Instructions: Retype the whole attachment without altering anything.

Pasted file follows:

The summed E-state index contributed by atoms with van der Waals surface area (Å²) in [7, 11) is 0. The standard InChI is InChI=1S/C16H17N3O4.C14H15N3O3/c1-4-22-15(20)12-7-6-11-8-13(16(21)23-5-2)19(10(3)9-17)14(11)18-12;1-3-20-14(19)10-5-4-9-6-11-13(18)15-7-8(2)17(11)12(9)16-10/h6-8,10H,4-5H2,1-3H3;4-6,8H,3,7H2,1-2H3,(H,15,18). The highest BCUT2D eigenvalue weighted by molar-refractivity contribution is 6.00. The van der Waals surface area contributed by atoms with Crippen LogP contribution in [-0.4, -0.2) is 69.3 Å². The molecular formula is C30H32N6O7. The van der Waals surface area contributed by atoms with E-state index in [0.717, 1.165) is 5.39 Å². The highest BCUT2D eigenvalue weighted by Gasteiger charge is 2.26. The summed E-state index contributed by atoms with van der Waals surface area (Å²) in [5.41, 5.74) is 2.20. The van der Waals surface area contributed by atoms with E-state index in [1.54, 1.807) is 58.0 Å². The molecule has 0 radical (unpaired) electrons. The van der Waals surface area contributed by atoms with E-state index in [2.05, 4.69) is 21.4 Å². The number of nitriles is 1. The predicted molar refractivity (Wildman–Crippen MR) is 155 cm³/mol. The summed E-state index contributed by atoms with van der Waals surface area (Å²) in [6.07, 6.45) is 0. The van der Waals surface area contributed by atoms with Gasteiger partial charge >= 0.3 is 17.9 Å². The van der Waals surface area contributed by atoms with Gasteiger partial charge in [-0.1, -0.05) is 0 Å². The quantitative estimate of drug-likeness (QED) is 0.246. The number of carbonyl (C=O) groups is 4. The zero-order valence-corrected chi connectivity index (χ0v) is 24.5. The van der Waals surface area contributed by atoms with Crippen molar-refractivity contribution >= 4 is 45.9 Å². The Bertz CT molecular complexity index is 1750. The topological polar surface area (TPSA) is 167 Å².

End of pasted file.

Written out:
The summed E-state index contributed by atoms with van der Waals surface area (Å²) in [7, 11) is 0. The standard InChI is InChI=1S/C16H17N3O4.C14H15N3O3/c1-4-22-15(20)12-7-6-11-8-13(16(21)23-5-2)19(10(3)9-17)14(11)18-12;1-3-20-14(19)10-5-4-9-6-11-13(18)15-7-8(2)17(11)12(9)16-10/h6-8,10H,4-5H2,1-3H3;4-6,8H,3,7H2,1-2H3,(H,15,18). The highest BCUT2D eigenvalue weighted by molar-refractivity contribution is 6.00. The van der Waals surface area contributed by atoms with Crippen LogP contribution in [-0.4, -0.2) is 69.3 Å². The molecular formula is C30H32N6O7. The van der Waals surface area contributed by atoms with E-state index in [0.717, 1.165) is 5.39 Å². The highest BCUT2D eigenvalue weighted by Gasteiger charge is 2.26. The summed E-state index contributed by atoms with van der Waals surface area (Å²) in [5.41, 5.74) is 2.20. The van der Waals surface area contributed by atoms with E-state index in [1.54, 1.807) is 58.0 Å². The molecule has 0 radical (unpaired) electrons. The van der Waals surface area contributed by atoms with E-state index in [2.05, 4.69) is 21.4 Å². The number of nitriles is 1. The predicted molar refractivity (Wildman–Crippen MR) is 155 cm³/mol. The summed E-state index contributed by atoms with van der Waals surface area (Å²) in [6.07, 6.45) is 0. The van der Waals surface area contributed by atoms with Gasteiger partial charge >= 0.3 is 17.9 Å². The van der Waals surface area contributed by atoms with Gasteiger partial charge in [-0.1, -0.05) is 0 Å². The quantitative estimate of drug-likeness (QED) is 0.246. The number of carbonyl (C=O) groups is 4. The zero-order valence-corrected chi connectivity index (χ0v) is 24.5. The van der Waals surface area contributed by atoms with Crippen molar-refractivity contribution >= 4 is 45.9 Å². The Bertz CT molecular complexity index is 1750. The topological polar surface area (TPSA) is 167 Å².